A new commercialization strategy aims to pull new varieties through the value chain, not push them.
Proprietary Variety Management, a new company helping to commercialize two new red-fleshed apple varieties developed by Bill Howell of Prosser, Washington, is using a different strategy from how varieties have been introduced in the past.
The company’s general manager John Reeves said the value chain starts with the breeder, goes through the nursery, grower, packer, and marketer, and finally reaches the consumer. Everyone has an investment in a new variety, but the breeder and the grower are by far the most heavily invested.
In the past, if a breeder found an interesting variety, he or she would take it to a couple of nurseries for testing, and if they liked it, they would ask a grower/packer to take a look at it, and so on.
“It’s being pushed all the way up the ladder,” Reeves said. “What we want to do is help commercialize varieties by creating a pull through the system instead of pushing them through the system. We want to change the paradigm so we’re working in a manner where consumers have more say in what goes on.
“When you think about it,” he added, “the only real new money that comes into the system is from the consumer, and yet we spend the least amount of time working with the consumer on the development of new varieties.”
Reeves, who has worked for several major food companies in the past, said they involve consumers in the development of their products.
“They don’t just make one and throw it out there and see if it works. That’s too risky and expensive.”
Reeves said PVM will conduct consumer focus groups as it develops a brand name for the apples to ensure that consumers have an emotional attachment. When they are emotionally attached to a product, the marketing becomes less commodity-driven.
“What we want to find out is what might be the emotional button,” he said. “Then you can focus your marketing on that.”
Proprietary Variety Management will also do consumer research to identify target consumers.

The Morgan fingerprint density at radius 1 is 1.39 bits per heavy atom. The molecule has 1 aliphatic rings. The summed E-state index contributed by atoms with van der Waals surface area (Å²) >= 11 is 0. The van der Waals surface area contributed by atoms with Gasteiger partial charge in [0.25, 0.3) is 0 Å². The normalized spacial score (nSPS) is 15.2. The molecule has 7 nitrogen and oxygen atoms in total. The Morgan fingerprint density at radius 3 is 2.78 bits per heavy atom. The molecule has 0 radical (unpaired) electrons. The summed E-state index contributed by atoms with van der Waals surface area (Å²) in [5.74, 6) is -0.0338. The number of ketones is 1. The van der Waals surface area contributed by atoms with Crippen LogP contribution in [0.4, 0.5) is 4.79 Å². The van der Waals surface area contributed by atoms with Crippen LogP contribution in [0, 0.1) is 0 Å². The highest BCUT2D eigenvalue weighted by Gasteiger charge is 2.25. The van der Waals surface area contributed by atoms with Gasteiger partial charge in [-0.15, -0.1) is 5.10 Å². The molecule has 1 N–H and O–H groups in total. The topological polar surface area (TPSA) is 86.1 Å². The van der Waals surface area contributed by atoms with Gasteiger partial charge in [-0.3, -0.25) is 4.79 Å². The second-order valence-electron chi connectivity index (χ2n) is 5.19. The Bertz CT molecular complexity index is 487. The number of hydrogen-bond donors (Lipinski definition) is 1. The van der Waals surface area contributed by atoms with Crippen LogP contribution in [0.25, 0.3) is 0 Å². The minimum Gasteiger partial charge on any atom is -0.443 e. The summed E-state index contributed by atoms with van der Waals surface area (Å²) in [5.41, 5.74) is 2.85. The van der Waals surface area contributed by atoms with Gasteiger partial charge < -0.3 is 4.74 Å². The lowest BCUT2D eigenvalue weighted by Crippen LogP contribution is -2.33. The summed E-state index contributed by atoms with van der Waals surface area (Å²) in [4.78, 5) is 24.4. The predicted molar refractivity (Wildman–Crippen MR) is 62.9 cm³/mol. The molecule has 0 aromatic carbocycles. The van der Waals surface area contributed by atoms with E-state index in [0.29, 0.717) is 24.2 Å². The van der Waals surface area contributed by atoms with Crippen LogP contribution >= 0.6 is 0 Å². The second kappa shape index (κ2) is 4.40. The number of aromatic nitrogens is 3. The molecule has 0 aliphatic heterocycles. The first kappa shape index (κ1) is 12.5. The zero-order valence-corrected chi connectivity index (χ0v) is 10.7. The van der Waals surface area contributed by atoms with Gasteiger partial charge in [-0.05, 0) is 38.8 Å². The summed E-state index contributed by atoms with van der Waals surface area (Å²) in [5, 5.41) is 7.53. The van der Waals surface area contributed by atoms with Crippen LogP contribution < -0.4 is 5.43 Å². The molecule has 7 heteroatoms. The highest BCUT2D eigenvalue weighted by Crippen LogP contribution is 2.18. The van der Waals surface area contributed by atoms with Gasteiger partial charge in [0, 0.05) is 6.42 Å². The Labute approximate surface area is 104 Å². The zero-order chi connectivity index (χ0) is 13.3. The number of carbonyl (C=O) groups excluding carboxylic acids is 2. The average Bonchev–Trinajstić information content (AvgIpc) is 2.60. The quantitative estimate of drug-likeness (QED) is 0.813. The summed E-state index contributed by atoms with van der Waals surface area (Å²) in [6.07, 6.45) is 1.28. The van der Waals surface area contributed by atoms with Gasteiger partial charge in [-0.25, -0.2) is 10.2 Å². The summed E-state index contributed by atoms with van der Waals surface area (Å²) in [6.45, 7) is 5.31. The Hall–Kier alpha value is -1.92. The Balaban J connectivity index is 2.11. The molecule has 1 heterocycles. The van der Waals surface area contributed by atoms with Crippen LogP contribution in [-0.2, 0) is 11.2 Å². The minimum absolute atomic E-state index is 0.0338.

Initially, just two growing and marketing companies, Chelan Fresh of Chelan, Washington, and Stemilt Growers, Inc., of Wenatchee, Washington, have been licensed to grow and sell the red-fleshed varieties, but it won’t be a club system with restricted production. If the varieties are successful, it will take more than the two companies to meet the demand, Reeves believes.
“We do not believe in club varieties,” he stressed. “Our mission is to make sure we take care of the breeder—we’re doing the commercialization for them. What we want to do then is get a very focused marketing campaign working with a few people, and then open it up.”
The two initial partners will be given time to recoup their investment. Then the system will operate somewhat like Pink Lady, where anyone can grow the variety as long as they sign a contract and follow certain rules.
“Our whole goal is to develop the most value in that entire value chain,” Reeves said.
Stemilt Growers, on its part, is not limiting itself to Howell’s varieties. The company has been testing other red-fleshed varieties developed by Markus Kobelt of Lubera nursery in Switzerland.
Stemilt is also part of the Next Big Thing cooperative based in Minnesota, which has joined a European consortium IFORED.
The consortium was established in 2012 to test, select, and commercialize red-fleshed apples developed by International Fruit Obtention with the goal of bringing them to market within five years. Next Big Thing members planted the first of several red-fleshed apple selections this spring.
Roger Pepperl, Stemilt’s marketing director, said the company is still a long way from commercializing a red-fleshed variety. He thinks the concept shows promise but the novelty of the red flesh is not enough.
“If there’s one thing we’ve learned in the produce business, it’s that it’s got to be good to be sustainable.”
Pepperl said red-fleshed varieties have three potential differentiating qualities: red flesh, a unique flavor, and enhanced nutrient content resulting from the antioxidants (anthocyanins) in the red flesh, but they must also give consumers a good eating experience.
Because of their heritage, red-fleshed apples tend to have high acid levels, but high acids can be a positive attribute as long as they’re balanced with high sugars.
“I like that I get hit on both sides of my palate,” Pepperl said, referring to apples such as Piñata that have a sweet tangy flavor. In contrast, Fuji is a sweet apple that has low acids and lacks a lingering taste.
“I like Fuji,” he said, “but after I eat it, 15 minutes later I forget I ate it.”
Article by Geraldine Warner, Good Fruit Grower